Advertising lives at a three-point intersection. The main road runs directly to the world of marketing. Our beloved capitalist ecosystem depends on advertisements to sell. The second road runs parallel to the entertainment industry. If you’re going to interrupt Aunt Lucy’s youtube video of a dog dancing Salsa in a skirt, you might as well make it equally entertaining. Finally the third road leads to Silicon Valley. The advertising industry needs to be able to connect with culture and that means evolving with the times. Advertising often plays a huge part in putting that evolution into motion.
The overall success of virtual reality could create a defining cultural shift in a similar way smartphones had done before. For marketers this means a new frontier that could lead to a whole new form of brand engagement.
When smartphones made their debut around 2007, not many foresaw the impact it would make in the realm of marketing, or rather, on the world. Within 5 years 80% of the world owned a mobile device and 1.8 billion of them are smartphones. Those numbers are surely higher now.
Virtual Reality is not just the next big thing, it’s in the middle of its own explosion. Although largely an experimental medium, industries of all kinds rally to leverage it for unique and practical purposes. Many are betting on a near future where immersive experiences become as normal as checking your Facebook feed (if not one in the same).
Coca Cola: During the 2014 World Cup in Brazil, Coca Cola took Fútbol fandom to the next level. Using the Oculus Rift, fans were guided from the athlete’s locker room to the magnificent stadium where their favorite players experience the glory of competing in a world sport championship.
Volvo: Mentioned earlier, there’s something iconic about Volvo’s VR experience. Not only were they the first to deliver a VR test drive on mobile devices, they shipped out Volvo branded versions of the Google Cardboard. This is not uncommon. With most branded VR experiences you’ll never lose sight of the logo, which is smack dab in front of the device. What makes this experience so important is its mobile capabilities. Mobile VR has huge potential with the eventual release of Samsung Gear VR (collaboration with Oculus) and Zeiss VR One.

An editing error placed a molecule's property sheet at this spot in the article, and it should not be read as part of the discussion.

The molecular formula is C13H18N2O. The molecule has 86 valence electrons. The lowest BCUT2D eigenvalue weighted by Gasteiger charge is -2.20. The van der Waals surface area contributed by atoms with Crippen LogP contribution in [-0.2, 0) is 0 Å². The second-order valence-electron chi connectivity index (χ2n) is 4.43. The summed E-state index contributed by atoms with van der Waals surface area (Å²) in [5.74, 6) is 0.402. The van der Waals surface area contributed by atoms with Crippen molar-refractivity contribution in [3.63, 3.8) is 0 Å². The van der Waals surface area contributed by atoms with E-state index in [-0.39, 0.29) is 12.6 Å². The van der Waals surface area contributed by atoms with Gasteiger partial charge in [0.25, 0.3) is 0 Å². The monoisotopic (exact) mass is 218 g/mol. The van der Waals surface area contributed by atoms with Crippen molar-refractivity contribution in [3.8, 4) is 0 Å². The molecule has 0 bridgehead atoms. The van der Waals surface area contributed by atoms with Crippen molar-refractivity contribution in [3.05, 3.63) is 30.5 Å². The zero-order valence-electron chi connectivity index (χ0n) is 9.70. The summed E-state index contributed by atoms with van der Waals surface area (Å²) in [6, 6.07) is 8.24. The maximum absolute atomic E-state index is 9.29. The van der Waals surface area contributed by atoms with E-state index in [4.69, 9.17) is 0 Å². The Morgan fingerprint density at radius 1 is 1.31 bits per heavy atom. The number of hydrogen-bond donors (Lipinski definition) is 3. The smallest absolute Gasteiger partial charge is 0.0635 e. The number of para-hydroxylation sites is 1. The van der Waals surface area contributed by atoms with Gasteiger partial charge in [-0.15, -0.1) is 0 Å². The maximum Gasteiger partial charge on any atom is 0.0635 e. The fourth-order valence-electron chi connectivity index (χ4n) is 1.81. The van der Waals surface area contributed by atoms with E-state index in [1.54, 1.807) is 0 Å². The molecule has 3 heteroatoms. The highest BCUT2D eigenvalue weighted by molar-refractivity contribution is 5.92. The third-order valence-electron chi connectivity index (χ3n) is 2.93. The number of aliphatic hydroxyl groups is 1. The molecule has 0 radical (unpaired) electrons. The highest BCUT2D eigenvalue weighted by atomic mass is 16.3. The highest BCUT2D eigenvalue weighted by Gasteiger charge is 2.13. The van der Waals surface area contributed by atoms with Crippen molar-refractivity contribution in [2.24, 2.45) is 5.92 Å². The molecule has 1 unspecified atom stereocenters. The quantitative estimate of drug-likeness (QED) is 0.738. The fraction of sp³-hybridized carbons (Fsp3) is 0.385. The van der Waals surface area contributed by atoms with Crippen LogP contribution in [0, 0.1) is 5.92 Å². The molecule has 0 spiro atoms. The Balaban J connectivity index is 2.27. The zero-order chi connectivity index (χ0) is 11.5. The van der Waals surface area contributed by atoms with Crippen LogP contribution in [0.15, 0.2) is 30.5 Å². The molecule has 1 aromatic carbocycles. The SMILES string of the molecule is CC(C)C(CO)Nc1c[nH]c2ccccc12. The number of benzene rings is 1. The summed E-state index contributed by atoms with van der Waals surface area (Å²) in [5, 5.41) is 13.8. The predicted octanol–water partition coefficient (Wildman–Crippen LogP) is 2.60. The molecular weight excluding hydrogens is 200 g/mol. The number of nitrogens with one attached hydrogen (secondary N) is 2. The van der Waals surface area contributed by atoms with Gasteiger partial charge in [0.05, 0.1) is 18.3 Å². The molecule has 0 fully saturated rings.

Red Bull: With a reputation for being the first at doing big things, Red Bull allowed fans of their annual Air Race events to do a little flying of their own. In their Air Race Oculus Rift Simulation, participants enjoyed being in the cockpit of one of the show’s planes in a 3D simulated experience.
Dogwood Initiative: There’s room for philanthropy in VR. Non-profit group Dogwood Initiative and Agency Rethink Canada made a clever and effective use of Oculus Rift. After sneaking headsets into coin-operated tourist binoculars, the experience paints a grim picture of a future where Vancover’s harbor ends in ruins after an initiative to load a million barrels into tankers at Vancover’s harbor is passed.
Sleepy Hollow: Fox’s Sleepy Hollow VR experience used a mixture of techniques to deliver a gripping on-site promotion. The award-winning digital studio Secret Location, combined 3D shooting, CGI graphics and 360° sound to transport audiences to the world of Sleepy Hollow.
Other brands working magic with VR are: HBO’s Game of Thrones, Nissan, Top Shop, Mountain Dew, Dos Equis.